Week 13


This is the second of three weeks devoted to elementary probability and statistics. This week, we will cover the second half of chapter 8.

Overview of the Sections

Section 8-3 deals with conditional probability. The conditional probability P(A|B) (pronounced "P of A given B") is the probability that event A will happen if it is known that event B will happen. The conditional probability may or may not be the same as P(A).

Example: If you roll one die, the probability that you will get an even number is 1/2. If you know that the number is greater than 3, the probability of rolling an even number changes to 2/3 (there are three possible outcomes left [4,5, and 6], and two of them are even). This is the probability of rolling an even number given that the number is greater than 3.

You can calculate a conditional probability either with the Conditional Probobility formula (1) in Section 8.3, or by drawing a tree diagram or Venn diagram and reading off the probabilities.

Two events A and B are independent if P(A|B) is the same as P(A). This also implies that P(B|A) is the same as P(B). Whether B happens or not has no influence on A, and vice versa.

Section 8-4 deals with Bayes' formula. This formula lets you go back and forth between P(A|B) and P(B|A). The book explains the formula, but doesn't do much with it. By the time you have drawn a tree diagram to go along with a problem, you can read off what you need without using the formula.

Section 8-5 is very important if you plan to take a statistics course later. It introduces some basic concepts you will see over and over again later.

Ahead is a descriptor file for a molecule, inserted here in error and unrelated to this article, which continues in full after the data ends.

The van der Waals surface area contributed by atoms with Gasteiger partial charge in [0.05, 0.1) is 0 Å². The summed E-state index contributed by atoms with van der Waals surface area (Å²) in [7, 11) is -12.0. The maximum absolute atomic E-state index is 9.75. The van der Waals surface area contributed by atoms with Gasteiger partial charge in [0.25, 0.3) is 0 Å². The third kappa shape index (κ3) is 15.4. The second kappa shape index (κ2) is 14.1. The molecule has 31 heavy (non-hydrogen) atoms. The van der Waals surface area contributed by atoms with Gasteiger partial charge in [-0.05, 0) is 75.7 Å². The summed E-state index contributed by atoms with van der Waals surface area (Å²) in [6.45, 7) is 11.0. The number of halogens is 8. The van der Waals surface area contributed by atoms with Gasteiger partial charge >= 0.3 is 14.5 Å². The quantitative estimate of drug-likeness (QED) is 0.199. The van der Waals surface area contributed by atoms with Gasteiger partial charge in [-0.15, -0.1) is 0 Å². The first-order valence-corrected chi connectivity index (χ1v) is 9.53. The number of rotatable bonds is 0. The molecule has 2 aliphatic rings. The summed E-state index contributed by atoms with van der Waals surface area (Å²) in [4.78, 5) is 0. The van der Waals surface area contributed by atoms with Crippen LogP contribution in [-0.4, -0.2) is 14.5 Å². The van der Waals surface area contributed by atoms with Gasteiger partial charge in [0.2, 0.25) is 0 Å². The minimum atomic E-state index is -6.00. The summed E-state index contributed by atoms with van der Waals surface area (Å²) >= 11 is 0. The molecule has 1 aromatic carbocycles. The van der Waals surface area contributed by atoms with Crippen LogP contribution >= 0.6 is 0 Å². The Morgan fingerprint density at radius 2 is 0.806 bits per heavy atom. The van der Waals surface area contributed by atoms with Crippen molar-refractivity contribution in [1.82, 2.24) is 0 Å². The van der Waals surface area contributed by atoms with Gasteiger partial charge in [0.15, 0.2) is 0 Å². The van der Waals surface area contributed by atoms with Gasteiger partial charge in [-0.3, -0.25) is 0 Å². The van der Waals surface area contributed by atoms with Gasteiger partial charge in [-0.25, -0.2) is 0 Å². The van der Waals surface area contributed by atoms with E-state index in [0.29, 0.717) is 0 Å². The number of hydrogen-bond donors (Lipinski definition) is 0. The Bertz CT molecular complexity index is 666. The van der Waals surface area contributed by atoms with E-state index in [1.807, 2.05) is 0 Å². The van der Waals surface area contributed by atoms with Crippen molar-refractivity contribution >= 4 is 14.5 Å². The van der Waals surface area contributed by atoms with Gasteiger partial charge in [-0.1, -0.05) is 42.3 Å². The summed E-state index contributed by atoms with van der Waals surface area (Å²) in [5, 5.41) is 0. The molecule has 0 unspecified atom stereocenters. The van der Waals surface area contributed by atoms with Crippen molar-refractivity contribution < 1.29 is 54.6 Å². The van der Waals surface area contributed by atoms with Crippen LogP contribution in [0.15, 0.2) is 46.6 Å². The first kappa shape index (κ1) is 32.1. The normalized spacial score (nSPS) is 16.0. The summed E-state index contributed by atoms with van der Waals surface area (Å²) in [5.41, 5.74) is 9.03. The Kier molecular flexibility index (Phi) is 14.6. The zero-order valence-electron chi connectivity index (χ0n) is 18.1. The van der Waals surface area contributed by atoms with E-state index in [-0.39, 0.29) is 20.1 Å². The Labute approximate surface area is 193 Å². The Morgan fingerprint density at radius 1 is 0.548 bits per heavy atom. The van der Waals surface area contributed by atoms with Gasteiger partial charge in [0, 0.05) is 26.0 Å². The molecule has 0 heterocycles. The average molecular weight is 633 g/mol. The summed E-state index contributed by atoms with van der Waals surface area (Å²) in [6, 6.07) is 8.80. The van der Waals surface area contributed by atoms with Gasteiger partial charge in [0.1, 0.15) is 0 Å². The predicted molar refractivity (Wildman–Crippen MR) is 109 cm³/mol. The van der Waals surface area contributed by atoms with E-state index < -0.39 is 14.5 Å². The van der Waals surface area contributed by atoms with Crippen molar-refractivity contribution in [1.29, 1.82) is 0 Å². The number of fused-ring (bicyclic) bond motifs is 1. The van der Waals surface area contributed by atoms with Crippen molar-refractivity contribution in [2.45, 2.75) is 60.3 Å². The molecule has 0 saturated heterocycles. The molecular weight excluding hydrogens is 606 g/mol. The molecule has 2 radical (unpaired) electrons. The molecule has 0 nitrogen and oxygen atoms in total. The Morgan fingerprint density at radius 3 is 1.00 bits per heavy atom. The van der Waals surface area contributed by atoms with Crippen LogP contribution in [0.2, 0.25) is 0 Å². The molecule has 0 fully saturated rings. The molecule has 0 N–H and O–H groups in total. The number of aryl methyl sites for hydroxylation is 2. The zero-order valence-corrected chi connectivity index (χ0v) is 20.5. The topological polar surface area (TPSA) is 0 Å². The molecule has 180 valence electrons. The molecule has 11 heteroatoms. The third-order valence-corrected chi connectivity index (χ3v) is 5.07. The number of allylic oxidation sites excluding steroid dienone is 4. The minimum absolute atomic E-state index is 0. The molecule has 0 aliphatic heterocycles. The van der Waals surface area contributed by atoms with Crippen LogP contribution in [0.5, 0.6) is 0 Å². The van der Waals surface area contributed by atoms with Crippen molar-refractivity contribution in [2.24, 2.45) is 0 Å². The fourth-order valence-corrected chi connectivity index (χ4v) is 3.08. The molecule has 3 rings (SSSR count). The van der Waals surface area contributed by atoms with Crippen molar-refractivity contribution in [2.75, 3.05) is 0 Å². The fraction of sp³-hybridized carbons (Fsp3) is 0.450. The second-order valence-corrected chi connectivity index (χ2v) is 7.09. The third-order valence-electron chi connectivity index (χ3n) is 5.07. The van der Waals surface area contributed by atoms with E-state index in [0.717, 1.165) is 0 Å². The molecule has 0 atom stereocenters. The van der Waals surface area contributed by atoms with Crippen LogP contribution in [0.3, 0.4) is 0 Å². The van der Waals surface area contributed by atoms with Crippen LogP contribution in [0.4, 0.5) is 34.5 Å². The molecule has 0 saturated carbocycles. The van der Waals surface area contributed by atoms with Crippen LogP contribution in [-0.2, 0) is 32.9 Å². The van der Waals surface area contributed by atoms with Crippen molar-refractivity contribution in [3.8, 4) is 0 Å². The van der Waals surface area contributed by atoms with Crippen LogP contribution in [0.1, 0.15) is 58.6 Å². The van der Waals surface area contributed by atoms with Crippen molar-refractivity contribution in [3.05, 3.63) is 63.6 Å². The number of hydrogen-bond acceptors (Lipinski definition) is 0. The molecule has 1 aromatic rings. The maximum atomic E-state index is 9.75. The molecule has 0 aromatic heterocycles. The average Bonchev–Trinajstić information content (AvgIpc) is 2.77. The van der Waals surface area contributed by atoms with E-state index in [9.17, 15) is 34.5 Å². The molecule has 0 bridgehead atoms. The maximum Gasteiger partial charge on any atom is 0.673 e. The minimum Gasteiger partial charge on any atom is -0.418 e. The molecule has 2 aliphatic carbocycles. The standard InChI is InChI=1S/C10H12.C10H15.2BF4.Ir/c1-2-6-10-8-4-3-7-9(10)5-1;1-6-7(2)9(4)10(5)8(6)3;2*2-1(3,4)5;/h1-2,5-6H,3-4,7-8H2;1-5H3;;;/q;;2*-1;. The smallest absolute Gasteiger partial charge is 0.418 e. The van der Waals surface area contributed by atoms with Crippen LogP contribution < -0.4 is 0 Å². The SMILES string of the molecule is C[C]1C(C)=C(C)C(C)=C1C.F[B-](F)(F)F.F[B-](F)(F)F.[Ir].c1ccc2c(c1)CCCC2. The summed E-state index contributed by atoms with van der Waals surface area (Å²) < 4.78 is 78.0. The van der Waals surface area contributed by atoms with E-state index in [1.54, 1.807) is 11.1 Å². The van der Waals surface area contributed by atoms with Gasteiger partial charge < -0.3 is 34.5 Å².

A random variable is a mapping that assigns a number to each elementary outcome in a sample space. This produces a new sample space consisting of numbers, with a probability distribution inherited from the original. The book uses a capital P for the probability distribution on the original space, and a small p for the probability distribution on the new space. The probability of each outcome in the new sample space is obtained by adding up the probabilities of all outcomes in the original sample space that get mapped into that outcome.

Example: You roll two dice. The original sample space has 36 elements (1,1),...,(6,6). Let X be the sum of the two numbers. That is a random variable. The new sample space consists of the numbers from 2 to 12. The original outcomes (1,4), (2,3), (3,2) and (4,1) are the ones that get mapped into 5, so p(X=5) = P(1,4) + P(2,3) + P(3,2) + P(4,1) = 4/36.

Example: Let Y be the larger of the two numbers you rolled. That is a different random variable on the same original sample space. This one has a new sample space of {1,...,6}, and p(Y=5) = P(1,5)+P(5,1)+ P(2,5)+P(5,2)+P(3,5)+P(5,3)+P(4,5)+P(5,4)+P(5,5)=9/36.

So what's the point? The point is that the new sample space consists of numbers, and with numbers you can do calculations. If you draw a card from a deck, your sample space consists of 52 playing cards. How would you calculate an average, for example? With random variables, your sample space consists of numbers, and now you can add them, average them, whatever. Doing calculations with random variables is what probabilists and statisticians do most of the time.

When you take a statistics course, that is mostly what you will be doing, too, but that is a later course. In Math 150 there is only one calculation we do with random variables: computing the expected value or expectation, written E(X). This is the average outcome. The formula is in the definition of Expected Value of a Random Variable in Section 8.5.

For example, if the experiment consists of playing a casino game, and the random variable X is the amount of money you win or lose, the expected value is the amount of money you win per play on the average. Most likely, this will be a negative amount, otherwise the casino would go broke.


Read the textbook and do the homework assignment HW 10

Last Updated: Wednesday, August 5, 2015